JRNM 151 student
Deciphering sectional charts, navigating the different classes of airspace, learning about varying weather patterns, and understanding basic aeronautics and principles related to safe flight are just some of the topics a group of Lorain County Community College students are covering this semester.
The Private Pilot Ground School (AVIA 111) meets twice a week, tackling the knowledge and skills students need to become licensed pilots. The course is designed to teach prospective pilots all they need to successfully pass the FAA’s written examination, one step in obtaining a pilot’s license.
“I plan to go into the air force as a pilot after college,” explained student Dalton Geib. “I love this class. It’s a great way to spend Monday and Wednesday nights.”
Larry Coleman, a certified flight instructor, teaches the ground school. Coleman explained that this is the fourth consecutive semester the course has been offered at LCCC after being brought back two years ago. Between eight and fifteen people typically enroll for the course, a number Coleman would like to see increase in the future.
Students sign up to take the ground school for different reasons with some looking for a future career in the field and others simply interested in learning more about aviation.
Approximately a third of his students want to become airline pilots with another third pursuing careers as air traffic controllers, according to Coleman. The final third take the class for purposes of general interest.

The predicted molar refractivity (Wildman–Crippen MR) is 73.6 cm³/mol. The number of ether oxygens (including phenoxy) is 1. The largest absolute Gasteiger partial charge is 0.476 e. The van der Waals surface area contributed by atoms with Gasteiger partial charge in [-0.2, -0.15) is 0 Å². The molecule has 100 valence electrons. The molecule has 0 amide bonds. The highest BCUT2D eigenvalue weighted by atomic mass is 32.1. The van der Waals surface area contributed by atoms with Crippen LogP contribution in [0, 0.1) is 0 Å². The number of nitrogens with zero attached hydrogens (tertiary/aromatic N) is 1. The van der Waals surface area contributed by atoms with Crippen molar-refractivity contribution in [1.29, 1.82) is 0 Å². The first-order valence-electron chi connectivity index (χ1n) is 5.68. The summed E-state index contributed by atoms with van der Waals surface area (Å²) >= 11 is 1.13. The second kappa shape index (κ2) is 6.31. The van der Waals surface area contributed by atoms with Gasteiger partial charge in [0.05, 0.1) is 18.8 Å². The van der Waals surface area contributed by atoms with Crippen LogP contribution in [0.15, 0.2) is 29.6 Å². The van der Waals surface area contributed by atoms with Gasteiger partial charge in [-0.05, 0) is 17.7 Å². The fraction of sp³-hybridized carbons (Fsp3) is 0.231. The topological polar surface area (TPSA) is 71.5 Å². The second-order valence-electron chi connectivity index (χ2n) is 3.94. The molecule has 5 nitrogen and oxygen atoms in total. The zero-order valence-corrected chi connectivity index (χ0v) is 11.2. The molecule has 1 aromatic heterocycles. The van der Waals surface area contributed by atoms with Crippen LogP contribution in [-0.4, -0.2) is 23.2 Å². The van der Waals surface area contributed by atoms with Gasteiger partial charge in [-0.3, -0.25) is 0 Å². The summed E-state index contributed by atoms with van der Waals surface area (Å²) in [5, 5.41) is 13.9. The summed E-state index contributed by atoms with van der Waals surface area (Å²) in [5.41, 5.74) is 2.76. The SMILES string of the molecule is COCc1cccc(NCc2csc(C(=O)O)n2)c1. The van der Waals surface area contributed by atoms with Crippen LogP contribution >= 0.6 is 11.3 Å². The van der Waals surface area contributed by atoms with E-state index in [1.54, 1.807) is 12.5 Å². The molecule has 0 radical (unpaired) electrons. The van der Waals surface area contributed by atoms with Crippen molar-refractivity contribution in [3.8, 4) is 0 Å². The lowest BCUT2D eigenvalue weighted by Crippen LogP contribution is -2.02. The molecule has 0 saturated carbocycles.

“I took this class because I plan on becoming an air traffic controller in the future,” said student Teresa Powell. “So far, the class has been enjoyable and the subject matter is really interesting.”
Students taking the course, who wish to obtain their private pilot license, must arrange for additional instruction through a local flight school. The course is aimed at the bookwork associated with flying whereas a flight school focuses on helping one master the actual flying portion of training. Coleman says that one can expect training outside of his class at an airport (start to finish) to cost $7-9 thousand depending on the person and how quick they pick up the necessary skills.
“It’s a huge misconception that you need a lot of math and science to fly an airplane,” explained Coleman. “Flying teaches a lot about yourself and life management skills in general.” Coleman hopes to see the class grow in the future, with a flying portion added to create a complete training package, allowing students to learn to fly while at the same time earning college credit.
LCCC student Fred Robinette is taking the class as part of earning his private pilot license. “I love to fly. I flew with friends as a teen and dreamed of getting my license.” Robinette is using the Pell Grant to pay for the ground school at LCCC and is taking flight lessons at Lorain County Airport. He plans to fly for recreational purposes in the future.
Any student interested in the field, whether as a possible future career or a personal hobby, would benefit from taking this unique course offered through the college. The ground school offers students a solid introduction into the exciting world of aviation. Armed with the knowledge from the course, a student is free to explore multiple paths relating to their specific aeronautical pursuits and dreams. For more information on the course students can contact Larry Coleman at firstname.lastname@example.org